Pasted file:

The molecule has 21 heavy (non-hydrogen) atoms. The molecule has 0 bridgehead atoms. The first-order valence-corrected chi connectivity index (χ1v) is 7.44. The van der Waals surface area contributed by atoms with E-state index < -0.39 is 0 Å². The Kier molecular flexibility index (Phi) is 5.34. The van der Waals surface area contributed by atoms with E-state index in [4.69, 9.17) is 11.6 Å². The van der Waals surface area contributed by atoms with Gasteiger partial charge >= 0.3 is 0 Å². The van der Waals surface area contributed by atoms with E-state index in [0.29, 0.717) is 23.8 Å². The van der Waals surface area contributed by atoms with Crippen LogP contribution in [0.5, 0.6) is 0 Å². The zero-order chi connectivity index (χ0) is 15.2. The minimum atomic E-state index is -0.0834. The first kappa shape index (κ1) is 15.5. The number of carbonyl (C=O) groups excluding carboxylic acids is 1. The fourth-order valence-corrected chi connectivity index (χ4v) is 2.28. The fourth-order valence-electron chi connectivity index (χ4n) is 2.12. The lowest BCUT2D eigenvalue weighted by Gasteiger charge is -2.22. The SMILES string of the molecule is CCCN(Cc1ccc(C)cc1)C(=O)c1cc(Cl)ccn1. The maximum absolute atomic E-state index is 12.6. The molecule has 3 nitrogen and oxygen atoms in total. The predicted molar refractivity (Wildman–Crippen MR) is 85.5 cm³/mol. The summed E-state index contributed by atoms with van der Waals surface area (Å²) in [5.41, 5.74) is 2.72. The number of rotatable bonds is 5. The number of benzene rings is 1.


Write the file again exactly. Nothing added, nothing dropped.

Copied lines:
The molecule has 21 heavy (non-hydrogen) atoms. The molecule has 0 bridgehead atoms. The first-order valence-corrected chi connectivity index (χ1v) is 7.44. The van der Waals surface area contributed by atoms with E-state index < -0.39 is 0 Å². The Kier molecular flexibility index (Phi) is 5.34. The van der Waals surface area contributed by atoms with E-state index in [4.69, 9.17) is 11.6 Å². The van der Waals surface area contributed by atoms with Gasteiger partial charge >= 0.3 is 0 Å². The van der Waals surface area contributed by atoms with E-state index in [0.29, 0.717) is 23.8 Å². The van der Waals surface area contributed by atoms with Crippen LogP contribution in [0.5, 0.6) is 0 Å². The zero-order chi connectivity index (χ0) is 15.2. The minimum atomic E-state index is -0.0834. The first kappa shape index (κ1) is 15.5. The number of carbonyl (C=O) groups excluding carboxylic acids is 1. The fourth-order valence-corrected chi connectivity index (χ4v) is 2.28. The fourth-order valence-electron chi connectivity index (χ4n) is 2.12. The lowest BCUT2D eigenvalue weighted by Gasteiger charge is -2.22. The SMILES string of the molecule is CCCN(Cc1ccc(C)cc1)C(=O)c1cc(Cl)ccn1. The maximum absolute atomic E-state index is 12.6. The molecule has 3 nitrogen and oxygen atoms in total. The predicted molar refractivity (Wildman–Crippen MR) is 85.5 cm³/mol. The summed E-state index contributed by atoms with van der Waals surface area (Å²) in [5.41, 5.74) is 2.72. The number of rotatable bonds is 5. The number of benzene rings is 1.